Work's being done to pinpoint how to treat NASH, as well as research that's being used to better understand the genetics of the disease.
Millions of people are living with a disease they've likely never heard of.
NASH, short for nonalcoholic steatohepatitis, is a type of liver disease in which liver fat builds up in people. NASH has become more common in recent years, and it's estimated to affect about 16 million Americans.
It's often called a "silent" disease because most people don't know they have it until it leads to problems like cirrhosis and liver failure.
While the term NASH was coined in 1980, research into it didn't ramp up right away, partly because the disease was regarded as a mild one. It's a disease inextricably linked with our eating habits, or at least exacerbated by them. Although you might not know someone officially diagnosed, people with obesity, Type 2 diabetes, and insulin resistance have an elevated risk of developing the disease. Its links to other conditions have researchers specializing in everything from the liver to diabetes and obesity interested in seeing if there are ways to treat the condition earlier.
NASH is set to surpass hepatitis as the biggest reason for liver transplants by 2020, and the eventual size of the market for treating the disease is expected to be anywhere between $20 billion and $35 billion.
In the meantime, the competition is heating up to see who can find a way to treat it, with companies taking a range of approaches to treat it at different stages, varying based on the specialties of the scientists looking into the treatments.
"It's like everybody's feeling a different part of the elephant," Morrie Birnbaum, senior vice president and chief scientific officer of internal medicine at Pfizer told Business Insider.
The biggest hurdle to treating NASH, other than finding a drug, is diagnosing it in patients.
Most people in early stages aren't symptomatic, and to know conclusively if a person has NASH requires a liver biopsy — which involves sticking a small needle into your liver and extracting a few cells. Even if they do have it, some might not want to know, since there's no way to treat it.
Researchers are working on imaging and blood tests that could either determine whether people need to take the next step and get a liver biopsy, but those can pick up only certain levels of fibrosis, or tissue scarring.
That means there's no simple blood test to track how the drugs are doing, as there is with cholesterol-lowering medications or diabetes medications.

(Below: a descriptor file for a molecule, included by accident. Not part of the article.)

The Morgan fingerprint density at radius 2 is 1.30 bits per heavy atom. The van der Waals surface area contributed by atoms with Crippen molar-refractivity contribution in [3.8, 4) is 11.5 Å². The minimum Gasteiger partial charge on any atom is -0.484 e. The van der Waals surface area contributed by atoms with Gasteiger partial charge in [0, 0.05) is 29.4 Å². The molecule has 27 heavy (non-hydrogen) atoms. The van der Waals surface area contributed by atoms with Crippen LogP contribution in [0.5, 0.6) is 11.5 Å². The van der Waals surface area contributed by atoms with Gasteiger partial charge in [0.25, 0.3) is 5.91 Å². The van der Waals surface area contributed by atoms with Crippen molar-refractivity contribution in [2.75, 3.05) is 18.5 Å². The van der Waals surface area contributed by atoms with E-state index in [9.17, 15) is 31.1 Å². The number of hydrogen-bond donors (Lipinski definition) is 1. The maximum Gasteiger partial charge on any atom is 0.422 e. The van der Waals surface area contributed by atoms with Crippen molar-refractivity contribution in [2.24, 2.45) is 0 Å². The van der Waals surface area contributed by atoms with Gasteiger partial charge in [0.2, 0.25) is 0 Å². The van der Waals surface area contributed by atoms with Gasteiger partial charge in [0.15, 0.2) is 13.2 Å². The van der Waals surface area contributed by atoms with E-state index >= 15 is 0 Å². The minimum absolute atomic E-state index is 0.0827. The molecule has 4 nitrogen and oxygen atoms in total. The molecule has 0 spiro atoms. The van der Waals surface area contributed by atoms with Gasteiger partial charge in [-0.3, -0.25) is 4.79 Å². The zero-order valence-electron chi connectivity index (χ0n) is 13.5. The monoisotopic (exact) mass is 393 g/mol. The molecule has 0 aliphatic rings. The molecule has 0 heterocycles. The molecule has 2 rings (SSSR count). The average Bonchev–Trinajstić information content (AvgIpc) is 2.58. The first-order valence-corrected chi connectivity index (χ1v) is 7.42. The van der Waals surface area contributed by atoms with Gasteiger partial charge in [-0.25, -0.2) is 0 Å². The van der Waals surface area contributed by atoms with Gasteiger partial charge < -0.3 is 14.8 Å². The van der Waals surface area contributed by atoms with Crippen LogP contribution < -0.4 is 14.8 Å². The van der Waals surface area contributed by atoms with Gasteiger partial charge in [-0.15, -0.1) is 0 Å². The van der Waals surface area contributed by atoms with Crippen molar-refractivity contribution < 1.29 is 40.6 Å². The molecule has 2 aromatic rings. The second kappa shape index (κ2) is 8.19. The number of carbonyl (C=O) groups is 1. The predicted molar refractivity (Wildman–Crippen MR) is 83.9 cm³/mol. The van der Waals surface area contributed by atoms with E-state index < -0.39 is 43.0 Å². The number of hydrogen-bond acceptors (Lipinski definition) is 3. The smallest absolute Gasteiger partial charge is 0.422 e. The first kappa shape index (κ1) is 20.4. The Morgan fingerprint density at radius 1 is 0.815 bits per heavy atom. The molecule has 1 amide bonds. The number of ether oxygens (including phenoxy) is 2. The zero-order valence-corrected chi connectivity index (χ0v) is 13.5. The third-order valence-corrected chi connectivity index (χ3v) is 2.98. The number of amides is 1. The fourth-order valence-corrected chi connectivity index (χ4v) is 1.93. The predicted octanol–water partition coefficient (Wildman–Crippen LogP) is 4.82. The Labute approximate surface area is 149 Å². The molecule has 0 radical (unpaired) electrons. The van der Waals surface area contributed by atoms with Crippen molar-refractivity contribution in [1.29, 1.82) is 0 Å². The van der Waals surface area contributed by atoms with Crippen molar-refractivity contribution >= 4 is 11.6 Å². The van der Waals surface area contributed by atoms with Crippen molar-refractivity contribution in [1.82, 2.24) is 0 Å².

Even with the hurdle to find patients, the looming issue has led to a rush to develop new treatments, and a hot area for biotech investments, from smaller biotechs like Madrigal, Genfit and Intercept to major drugmakers like Novo Nordisk, Gilead, Novartis, Bristol-Myers Squibb, Allergan, and Pfizer. The farthest along drugs are expected to have late-stage trial results in 2019.
Pfizer built out its NASH program with Birnbaum's help out of a diabetes program that hadn't been panning out. So the team started to look at whether the targets they were going after for diabetes could work instead for NASH.
Pfizer's approach is to treat the condition early by clearing out fat that's accumulated in the liver. Birnbaum said the company may have a way to look instead at fat accumulation in the liver via MRI — a much less invasive way than the biopsy — to determine who to treat. Pfizer's farthest along program — a drug known as an acetyl CoA-carboxylase inhibitor — is in a phase 2 trial.
Starting earlier can be trickier to prove in clinical trials though, where you need to show benefit that the drug is improving the patient's disease over a set period of time, Dr. Scott Friedman, dean for therapeutic discovery at the Icahn School of Medicine at Mt. Sinai, told Business Insider. If it's possible that some people in the placebo group will spontaneously get better, it could lead to a failed trial.
It poses a tricky question: "When in the course of NASH does it stop being a biomarker and start being a disease?" Birnbaum said.
And there's another challenge: If it's used earlier by a bigger group of people who at the time don't have many symptoms, like drugs to lower cholesterol, it'll have to be really safe.
"For a metabolic unit like our unit here that historically has developed drugs for diabetes, that has no change for us. We’re used to that high bar of safety," Birnbaum said. "If you were a liver group working on hepatitis C, the bar for safety would be very different."
One thing that might help Pfizer and others looking to treat the disease earlier: finding people with a genetic link to NASH.
It's something researchers are starting to get a better picture of. Mutations in the PNPLA3 gene, particularly in Hispanic populations, have been associated with an increased risk of NASH and fatty liver disease. And in March, biotech giant Regeneron said it found a variant on the HSD17B13 gene associated with protection from liver disease and a reduced risk of NASH. Regeneron's plan is to partner with Alnylam to find potential drugs that can do something similar in people who don't have the variant.
Another factor people are looking to crack, Friedman said, is the microbiome, or the collection of bugs that live in and on you. When it comes to our genes, they haven't changed all that much — at least not to the point where NASH has ramped up so suddenly. What has changed, on the other hand, is our diets and our use of antibiotics, both of which impact our microbiome.
"To me, that’s the most compelling," Friedman said.
Already, companies have tapped into this. Second Genome, a company focusing on microbiome-based therapies, has a treatment for NASH that's based on the microbiome that's expected to get into phase 2 trials in 2018.